Hope everyone had a lovely weekend. Mine was pretty good. Not real eventful (other than the fact my husband got annoyed with football, but since I don't really follow football that much, I didn't have as emotional reaction to the Miami Hurricanes losing or the Texans losing). Sports aren't my forte...well, I do like baseball. That's pretty cool...although my team didn't do so well this season *insert puckered lower lip here*.
However, I'm not going to talk about the strengths and weaknesses of a particular team, I'm going to bring it closer to home:
A writer's weaknesses.
Of course, none of us want to think about them. We'd rather overcome them. Which, is exactly what a writer should do to improve one's writing. However, before you overcome them, you have to recognize them. Admit to yourself what points are your strongest and what points aren't.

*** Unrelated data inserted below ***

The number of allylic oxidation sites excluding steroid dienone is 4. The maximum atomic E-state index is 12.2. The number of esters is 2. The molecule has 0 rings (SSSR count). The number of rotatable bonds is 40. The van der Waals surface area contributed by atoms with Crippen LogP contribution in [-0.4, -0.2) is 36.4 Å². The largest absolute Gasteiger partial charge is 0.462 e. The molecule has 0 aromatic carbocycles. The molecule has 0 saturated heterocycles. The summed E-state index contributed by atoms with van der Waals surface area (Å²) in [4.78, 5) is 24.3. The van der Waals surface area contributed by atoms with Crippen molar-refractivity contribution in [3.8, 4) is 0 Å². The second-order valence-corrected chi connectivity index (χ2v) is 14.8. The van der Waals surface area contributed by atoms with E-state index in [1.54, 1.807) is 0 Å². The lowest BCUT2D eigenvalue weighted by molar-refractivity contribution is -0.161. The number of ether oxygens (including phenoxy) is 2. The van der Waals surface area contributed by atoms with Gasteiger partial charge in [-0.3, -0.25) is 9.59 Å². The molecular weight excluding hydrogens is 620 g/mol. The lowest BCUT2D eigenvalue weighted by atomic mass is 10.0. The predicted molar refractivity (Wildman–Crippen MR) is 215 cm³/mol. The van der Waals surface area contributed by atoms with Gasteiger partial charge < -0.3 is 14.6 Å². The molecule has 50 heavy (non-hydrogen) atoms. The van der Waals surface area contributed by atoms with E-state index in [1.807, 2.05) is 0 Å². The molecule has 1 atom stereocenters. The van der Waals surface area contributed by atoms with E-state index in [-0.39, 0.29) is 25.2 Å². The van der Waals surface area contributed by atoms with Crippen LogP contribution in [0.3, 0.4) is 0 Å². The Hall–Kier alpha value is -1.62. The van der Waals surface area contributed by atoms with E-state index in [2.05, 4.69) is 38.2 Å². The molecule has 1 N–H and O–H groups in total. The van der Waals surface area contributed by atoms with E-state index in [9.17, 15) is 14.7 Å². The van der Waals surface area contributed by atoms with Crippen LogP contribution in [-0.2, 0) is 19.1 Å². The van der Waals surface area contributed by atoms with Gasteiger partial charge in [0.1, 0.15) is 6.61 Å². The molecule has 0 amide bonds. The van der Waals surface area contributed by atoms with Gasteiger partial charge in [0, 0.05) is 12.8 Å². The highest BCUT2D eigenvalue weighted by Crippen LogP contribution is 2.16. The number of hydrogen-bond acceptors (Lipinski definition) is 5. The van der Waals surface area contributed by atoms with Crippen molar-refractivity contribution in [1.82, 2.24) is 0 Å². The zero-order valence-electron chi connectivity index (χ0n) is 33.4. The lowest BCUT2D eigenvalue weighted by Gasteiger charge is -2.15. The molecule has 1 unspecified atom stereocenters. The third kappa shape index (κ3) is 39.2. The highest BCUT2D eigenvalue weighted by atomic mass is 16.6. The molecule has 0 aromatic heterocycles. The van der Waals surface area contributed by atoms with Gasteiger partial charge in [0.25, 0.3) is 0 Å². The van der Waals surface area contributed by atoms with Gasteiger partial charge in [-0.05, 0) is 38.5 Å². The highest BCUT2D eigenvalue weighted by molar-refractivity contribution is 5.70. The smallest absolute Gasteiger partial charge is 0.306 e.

For me, I tend to go heavy on the dialogue and not so much on description. I know books need a balance of the two, but I find myself wanting to focus more on what the characters are thinking and doing rather than the descriptions of things.
However, writers need to "anchor" their readers. Unless it's one of those books where "floating around in the dark" is important, a reader needs to know where the character is and have some idea of what the surroundings look like (or are, for that matter).
It's not that I don't like describing things, it's just that I don't want to go overboard. I want to make sure that I have a balance. Make sure my characters and readers are anchored in the scene, but also without going to extremes.
Writers have to make sure they place the character and reader firmly in the scene. Sometimes surroundings are important to influencing the action or even the dialogue. So we need descriptions. Which is why I have to remind myself to use description as well as action and dialogue. Make the story, the characters real.
So, what's your weakness? What is it that you have to remind yourself to do?
Have A Melodious Monday!